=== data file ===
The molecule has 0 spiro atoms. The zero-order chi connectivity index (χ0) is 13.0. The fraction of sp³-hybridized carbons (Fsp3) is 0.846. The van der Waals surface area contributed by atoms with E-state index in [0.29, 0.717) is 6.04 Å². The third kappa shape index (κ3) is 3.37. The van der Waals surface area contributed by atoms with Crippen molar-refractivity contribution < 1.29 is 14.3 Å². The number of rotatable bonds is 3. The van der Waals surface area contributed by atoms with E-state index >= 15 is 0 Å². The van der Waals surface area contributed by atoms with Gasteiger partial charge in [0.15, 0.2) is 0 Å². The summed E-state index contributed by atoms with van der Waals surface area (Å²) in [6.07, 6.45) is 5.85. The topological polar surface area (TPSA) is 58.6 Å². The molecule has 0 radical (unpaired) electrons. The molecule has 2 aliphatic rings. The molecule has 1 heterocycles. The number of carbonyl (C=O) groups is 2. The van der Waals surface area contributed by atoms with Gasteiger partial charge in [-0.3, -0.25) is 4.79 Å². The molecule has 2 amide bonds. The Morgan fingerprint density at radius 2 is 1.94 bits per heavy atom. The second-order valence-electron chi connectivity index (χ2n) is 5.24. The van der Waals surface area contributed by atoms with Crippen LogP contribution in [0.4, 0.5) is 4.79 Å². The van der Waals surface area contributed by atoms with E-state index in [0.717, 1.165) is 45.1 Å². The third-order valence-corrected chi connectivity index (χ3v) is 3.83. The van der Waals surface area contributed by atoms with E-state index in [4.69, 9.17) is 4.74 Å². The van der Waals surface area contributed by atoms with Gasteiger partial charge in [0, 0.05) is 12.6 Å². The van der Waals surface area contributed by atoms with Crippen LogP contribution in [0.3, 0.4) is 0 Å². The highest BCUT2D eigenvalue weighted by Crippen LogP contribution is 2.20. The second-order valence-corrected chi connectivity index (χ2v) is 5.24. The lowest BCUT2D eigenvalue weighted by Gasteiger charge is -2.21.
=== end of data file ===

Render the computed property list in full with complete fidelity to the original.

The molecule has 0 spiro atoms. The zero-order chi connectivity index (χ0) is 13.0. The fraction of sp³-hybridized carbons (Fsp3) is 0.846. The van der Waals surface area contributed by atoms with E-state index in [0.29, 0.717) is 6.04 Å². The third kappa shape index (κ3) is 3.37. The van der Waals surface area contributed by atoms with Crippen molar-refractivity contribution < 1.29 is 14.3 Å². The number of rotatable bonds is 3. The van der Waals surface area contributed by atoms with E-state index >= 15 is 0 Å². The van der Waals surface area contributed by atoms with Gasteiger partial charge in [0.15, 0.2) is 0 Å². The summed E-state index contributed by atoms with van der Waals surface area (Å²) in [6.07, 6.45) is 5.85. The topological polar surface area (TPSA) is 58.6 Å². The molecule has 0 radical (unpaired) electrons. The molecule has 2 aliphatic rings. The molecule has 1 heterocycles. The number of carbonyl (C=O) groups is 2. The van der Waals surface area contributed by atoms with Gasteiger partial charge in [-0.3, -0.25) is 4.79 Å². The molecule has 2 amide bonds. The Morgan fingerprint density at radius 2 is 1.94 bits per heavy atom. The second-order valence-electron chi connectivity index (χ2n) is 5.24. The van der Waals surface area contributed by atoms with Crippen LogP contribution in [0.4, 0.5) is 4.79 Å². The van der Waals surface area contributed by atoms with E-state index in [0.717, 1.165) is 45.1 Å². The third-order valence-corrected chi connectivity index (χ3v) is 3.83. The van der Waals surface area contributed by atoms with E-state index in [4.69, 9.17) is 4.74 Å². The van der Waals surface area contributed by atoms with Gasteiger partial charge in [0, 0.05) is 12.6 Å². The van der Waals surface area contributed by atoms with Crippen LogP contribution in [0.3, 0.4) is 0 Å². The highest BCUT2D eigenvalue weighted by Crippen LogP contribution is 2.20. The second-order valence-corrected chi connectivity index (χ2v) is 5.24. The lowest BCUT2D eigenvalue weighted by Gasteiger charge is -2.21.